[Psalm is in fact, also a prayer. We see here, as typical of a prayer, now David present his request before the Lord. He said, “O lord, see how my enemies persecute me!” It was as if David said, “Help, Lord, help”. Have mercy and lift me up from the gates of death. We see here that actually at this moment David was in affliction, yet we saw in the earlier verses of the psalm how David still got himself to magnify the Lord despite his circumstances; that is the attitude of heart that we must assume, in whatever circumstances that we are struggling in, we must arouse our faith to rise up to praise and magnify God.]
14 that I may declare your praises
in the gates of the Daughter of Zion
and there rejoice in your salvation.
[It was as if David was telling God to do it again for him, “so that I may declare (yet another time) your praises (sing God’s praise) in the gates of the Daughter of Zion {possibly referring to Jerusalem}, and there, greatly rejoice (celebrate) in your saving of me.”]
15 The nations have fallen into the pit they {referring to the enemies in v13} have dug;
their {referring to the nations} feet are caught in the net they {referring to the enemies in v13} have hidden.
[David explained to the Lord that he was (again) up against wicked people. David knew the heart of God concerning wickedness; put it mildly, God does not like wicked people. I believe this is one of the reasons why David was said to a man after God’s heart. David went on to paint the picture of the wicked people and what they did: Wicked people are like people digging pit or setting net to snare others. David said that nations had fallen into the pit dug by these wicked people; they were caught in the net the wicked people set for them.

Quite a few Bible commentators viewed verse 15 as David stating that wicked nation {Strong number used was 1471 which can mean “heathen”, but not necessarily wicked, but if the parties were taken to be self-referring, then wicked nations were implied, which was not necessarily the case} had fallen into the pit they themselves had dug, or that they were caught in the every net they themselves had set. The verse by itself can be interpreted as such, and if such was the interpretation, the next verse, v16, was just to reaffirm the same position; although some scholars chose to explain verse 16 as God in executing his justice, ensnared the wicked with the works of his (God’s) own hands.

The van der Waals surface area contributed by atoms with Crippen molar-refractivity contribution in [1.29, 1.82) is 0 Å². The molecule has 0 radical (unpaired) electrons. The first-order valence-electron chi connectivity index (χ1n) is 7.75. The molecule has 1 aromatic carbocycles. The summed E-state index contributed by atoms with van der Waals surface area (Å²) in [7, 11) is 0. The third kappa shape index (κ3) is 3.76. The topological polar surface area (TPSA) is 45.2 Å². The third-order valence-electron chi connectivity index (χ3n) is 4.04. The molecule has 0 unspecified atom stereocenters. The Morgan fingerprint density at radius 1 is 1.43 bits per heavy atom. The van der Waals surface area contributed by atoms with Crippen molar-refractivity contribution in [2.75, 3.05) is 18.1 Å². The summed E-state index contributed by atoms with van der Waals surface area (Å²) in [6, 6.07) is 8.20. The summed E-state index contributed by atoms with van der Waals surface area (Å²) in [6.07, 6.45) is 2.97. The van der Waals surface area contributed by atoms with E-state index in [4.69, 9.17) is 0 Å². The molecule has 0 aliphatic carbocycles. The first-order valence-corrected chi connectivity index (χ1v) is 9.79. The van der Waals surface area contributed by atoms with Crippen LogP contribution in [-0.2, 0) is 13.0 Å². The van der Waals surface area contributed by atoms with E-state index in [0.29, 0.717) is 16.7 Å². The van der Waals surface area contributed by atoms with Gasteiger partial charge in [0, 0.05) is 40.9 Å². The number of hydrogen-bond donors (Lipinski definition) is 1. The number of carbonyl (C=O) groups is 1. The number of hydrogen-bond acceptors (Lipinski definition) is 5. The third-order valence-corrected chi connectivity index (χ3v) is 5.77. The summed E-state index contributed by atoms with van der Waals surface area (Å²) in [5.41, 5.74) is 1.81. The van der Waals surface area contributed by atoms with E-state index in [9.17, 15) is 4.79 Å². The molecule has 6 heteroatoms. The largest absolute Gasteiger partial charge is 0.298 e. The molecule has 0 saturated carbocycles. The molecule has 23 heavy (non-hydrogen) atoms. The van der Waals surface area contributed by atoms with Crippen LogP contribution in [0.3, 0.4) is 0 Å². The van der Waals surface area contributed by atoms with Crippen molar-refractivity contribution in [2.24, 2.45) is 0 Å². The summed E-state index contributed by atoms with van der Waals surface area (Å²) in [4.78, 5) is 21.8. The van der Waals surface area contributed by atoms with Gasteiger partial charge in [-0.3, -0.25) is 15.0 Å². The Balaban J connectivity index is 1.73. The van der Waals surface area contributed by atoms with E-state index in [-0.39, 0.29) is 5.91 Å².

However, I personally feel that firstly, verse 15 was a description of the modus operandi of the wicked, and secondly, it was to be a clarification of the nature of David’s enemies mentioned by David in verse 13, i.e. it was meant to give a description of the kind of enemies that David were facing. In other words, the “they” in verse 15 were referring to the enemies in verse 13, not necessarily referring to the “nations” in verse 15 itself. If one was reading verse 15 in isolation or by itself, of course, “their” could only be referring the “nations” in the same verse itself. You can take either interpretation, but I believe whichever interpretation we use, clearly the NIV translation of the next verse, v16, is correct, i.e. the wicked are ensnared by the works of their hands, not God’s hands. That, I believe, was why the special musical notation “Higgaion” was used here (see next verse).]
16 The LORD is known by his justice;
the wicked are ensnared by the work of their {own} hands.